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Directed by Raoul Peck

United States, France, Belgium, Switzerland 2016 93 mins. In English

Based on the text of Remember This House, James Baldwin’s final, unfinished novel, Peck’s urgent essay film is a reflection on what it means to be Black in America. Focused around the lives and assassinations of his friends Medgar Evers, Malcolm X, and Martin Luther King, Jr., I Am Not Your Negro uses archival footage of the civil rights and Black Power movements to explore the racial violence that continues to permeate American culture. Tying past and present together, the film narrates the absurd—and deeply tragic—relationship between the United States and skin color.

Opening Night Film

Reviews: Film Comment, The New Yorker,

Interview: Interview with Raoul Peck at AFI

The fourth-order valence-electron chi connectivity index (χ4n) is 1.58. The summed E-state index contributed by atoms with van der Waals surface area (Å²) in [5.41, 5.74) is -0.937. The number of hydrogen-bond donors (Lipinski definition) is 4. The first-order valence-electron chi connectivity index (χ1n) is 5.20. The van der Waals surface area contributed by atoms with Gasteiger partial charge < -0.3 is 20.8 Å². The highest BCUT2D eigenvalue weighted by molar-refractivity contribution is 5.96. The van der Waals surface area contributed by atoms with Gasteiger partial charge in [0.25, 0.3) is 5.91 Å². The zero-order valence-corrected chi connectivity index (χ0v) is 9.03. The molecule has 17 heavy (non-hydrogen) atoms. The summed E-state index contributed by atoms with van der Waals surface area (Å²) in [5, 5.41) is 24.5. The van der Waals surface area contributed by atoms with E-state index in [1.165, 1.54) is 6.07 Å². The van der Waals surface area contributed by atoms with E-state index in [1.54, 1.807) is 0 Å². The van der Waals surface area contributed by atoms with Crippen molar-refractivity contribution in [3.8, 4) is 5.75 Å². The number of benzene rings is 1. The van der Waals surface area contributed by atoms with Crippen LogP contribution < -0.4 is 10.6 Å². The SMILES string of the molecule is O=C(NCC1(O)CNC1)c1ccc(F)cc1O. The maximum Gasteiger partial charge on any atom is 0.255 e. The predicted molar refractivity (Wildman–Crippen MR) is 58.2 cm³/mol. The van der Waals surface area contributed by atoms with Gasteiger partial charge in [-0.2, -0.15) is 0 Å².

Filmography: Murder in Pacot (2014), Sometimes in April (2005), Profit & Nothing But! Or Impolite Thoughts on the Class Struggle (2001), The Man on the Shore (1993), Lumumba (1990)

The Northwest Film Center recognizes and honors the Indigenous peoples of this region on whose ancestral lands the museum now stands. These include the Willamette Tumwater, Clackamas, Kathlemet, Molalla, Multnomah and Watlala Chinook Peoples and the Tualatin Kalapuya who today are part of the Confederated Tribes of Grand Ronde, and many other Native communities who made their homes along the Columbia River. We also want to recognize that Portland today is a community of many diverse Native peoples who continue to live and work here. We respectfully acknowledge and honor all Indigenous communities—past, present, future—and are grateful for their ongoing and vibrant presence.